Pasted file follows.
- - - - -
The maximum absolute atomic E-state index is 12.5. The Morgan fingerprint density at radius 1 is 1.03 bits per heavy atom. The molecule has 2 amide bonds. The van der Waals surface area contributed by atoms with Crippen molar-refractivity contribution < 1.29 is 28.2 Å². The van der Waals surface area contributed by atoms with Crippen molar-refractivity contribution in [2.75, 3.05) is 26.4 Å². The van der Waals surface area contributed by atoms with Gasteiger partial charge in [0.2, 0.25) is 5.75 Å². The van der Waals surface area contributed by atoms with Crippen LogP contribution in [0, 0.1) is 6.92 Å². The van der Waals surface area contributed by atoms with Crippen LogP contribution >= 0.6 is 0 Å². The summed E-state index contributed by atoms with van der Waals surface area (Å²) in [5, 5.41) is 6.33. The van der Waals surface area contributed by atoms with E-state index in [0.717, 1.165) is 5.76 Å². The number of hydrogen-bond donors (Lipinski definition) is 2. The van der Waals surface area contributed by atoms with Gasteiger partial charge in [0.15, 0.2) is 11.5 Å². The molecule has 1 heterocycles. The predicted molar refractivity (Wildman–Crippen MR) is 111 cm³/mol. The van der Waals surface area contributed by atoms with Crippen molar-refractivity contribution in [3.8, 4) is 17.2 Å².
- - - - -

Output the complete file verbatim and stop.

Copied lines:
The maximum absolute atomic E-state index is 12.5. The Morgan fingerprint density at radius 1 is 1.03 bits per heavy atom. The molecule has 2 amide bonds. The van der Waals surface area contributed by atoms with Crippen molar-refractivity contribution < 1.29 is 28.2 Å². The van der Waals surface area contributed by atoms with Crippen molar-refractivity contribution in [2.75, 3.05) is 26.4 Å². The van der Waals surface area contributed by atoms with Gasteiger partial charge in [0.2, 0.25) is 5.75 Å². The van der Waals surface area contributed by atoms with Crippen LogP contribution in [0, 0.1) is 6.92 Å². The van der Waals surface area contributed by atoms with Crippen LogP contribution >= 0.6 is 0 Å². The summed E-state index contributed by atoms with van der Waals surface area (Å²) in [5, 5.41) is 6.33. The van der Waals surface area contributed by atoms with E-state index in [0.717, 1.165) is 5.76 Å². The number of hydrogen-bond donors (Lipinski definition) is 2. The van der Waals surface area contributed by atoms with Gasteiger partial charge in [0.15, 0.2) is 11.5 Å². The molecule has 1 heterocycles. The predicted molar refractivity (Wildman–Crippen MR) is 111 cm³/mol. The van der Waals surface area contributed by atoms with Crippen molar-refractivity contribution in [3.8, 4) is 17.2 Å².